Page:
Out-Law News | 14 Nov 2014 | 11:54 am | 1 min. read
The Organisation for Economic Cooperation and Development (OECD) said the invitation to Kenya, Senegal and Tunisia follows their engagement with initial work of the Base Erosion and Profit Shifting project (BEPS).
The move, backed by the OECD and G20 group of the world’s biggest developed and emerging economies, aims to help countries adopt “coherent international tax rules to end the erosion of national tax bases”.
Five regionally-organised networks of tax policy and administration officials will be established “to coordinate an ongoing and more structured dialogue with a broader group of developing countries on BEPS issues”, the OECD said.
Tax expert Heather Self of Pinsent Masons, the law firm behind Out-Law.com, said: “It is good to see the OECD recognising the need for more active participation by developing countries in the BEPS process. However, BEPS is running to a tight timetable and some of its issues are less relevant to developing countries.”
Self said: “It will be important to continue beyond BEPS, and look strategically at how the longer-term needs of developing countries can be met.”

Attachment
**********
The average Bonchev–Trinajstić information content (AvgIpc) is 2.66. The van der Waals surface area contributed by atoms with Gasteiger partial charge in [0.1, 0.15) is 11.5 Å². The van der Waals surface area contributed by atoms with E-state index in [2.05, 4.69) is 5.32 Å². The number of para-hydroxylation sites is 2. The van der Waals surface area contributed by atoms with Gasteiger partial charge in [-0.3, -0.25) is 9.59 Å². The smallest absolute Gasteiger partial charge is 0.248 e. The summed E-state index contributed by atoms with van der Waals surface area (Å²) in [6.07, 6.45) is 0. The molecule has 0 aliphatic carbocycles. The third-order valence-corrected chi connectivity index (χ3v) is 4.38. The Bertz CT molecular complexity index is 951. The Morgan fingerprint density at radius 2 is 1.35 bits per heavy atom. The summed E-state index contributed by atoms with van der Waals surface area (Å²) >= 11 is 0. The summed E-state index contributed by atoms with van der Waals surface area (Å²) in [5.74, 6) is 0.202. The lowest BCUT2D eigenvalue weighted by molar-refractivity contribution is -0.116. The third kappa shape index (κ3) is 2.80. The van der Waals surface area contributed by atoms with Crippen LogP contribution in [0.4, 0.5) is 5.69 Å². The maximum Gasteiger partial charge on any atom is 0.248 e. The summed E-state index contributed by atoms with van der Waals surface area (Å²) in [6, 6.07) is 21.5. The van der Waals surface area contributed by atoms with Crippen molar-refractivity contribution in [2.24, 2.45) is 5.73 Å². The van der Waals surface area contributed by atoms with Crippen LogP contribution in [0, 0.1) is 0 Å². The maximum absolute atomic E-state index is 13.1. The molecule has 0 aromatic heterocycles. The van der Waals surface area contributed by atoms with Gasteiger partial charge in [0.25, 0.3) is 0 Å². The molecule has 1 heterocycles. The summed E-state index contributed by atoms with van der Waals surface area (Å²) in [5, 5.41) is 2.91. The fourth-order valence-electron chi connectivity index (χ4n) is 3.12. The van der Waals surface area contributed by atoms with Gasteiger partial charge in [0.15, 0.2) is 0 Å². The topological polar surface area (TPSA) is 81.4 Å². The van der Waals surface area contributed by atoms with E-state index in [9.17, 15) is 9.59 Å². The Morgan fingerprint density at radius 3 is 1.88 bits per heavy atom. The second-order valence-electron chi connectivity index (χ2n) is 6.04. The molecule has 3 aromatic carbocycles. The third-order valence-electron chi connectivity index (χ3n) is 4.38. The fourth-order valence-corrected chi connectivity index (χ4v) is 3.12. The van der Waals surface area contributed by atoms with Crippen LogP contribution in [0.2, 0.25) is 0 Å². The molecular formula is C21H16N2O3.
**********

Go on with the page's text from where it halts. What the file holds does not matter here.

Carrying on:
The OECD said building support for BEPS was “imperative”. “The regional networks will play an important role in the development of toolkits needed to support the practical implementation of the BEPS measures.”
According to the OECD, the African Tax Administration Forum and the Inter-American Centre for Tax Administration “will continue to play a critical role in leading regional discussions” on tax erosion issues.
A two-part report from the G20 ‘Development Working Group’ shows that “BEPS issues pose acute problems for developing countries, most of which have lower tax bases than advanced economies and raise a far higher share of tax revenues from corporate taxes than developed countries”.
The OECD said: “Developing countries have consistently recognised the importance of addressing base erosion and profit shifting as part of wider measures to increase domestic resource mobilisation, in order to promote stable economic growth and invest in infrastructure, education and health, among other government priorities.”
In September 2013, the OECD released its first recommendations towards ending the “erosion of national tax bases and the artificial shifting of profits to jurisdictions to avoid paying tax”. The recommendations were endorsed by G20 finance ministers last year and will be under discussion at a summit of the leaders of G20 nations taking place in Australia on 15 and 16 November.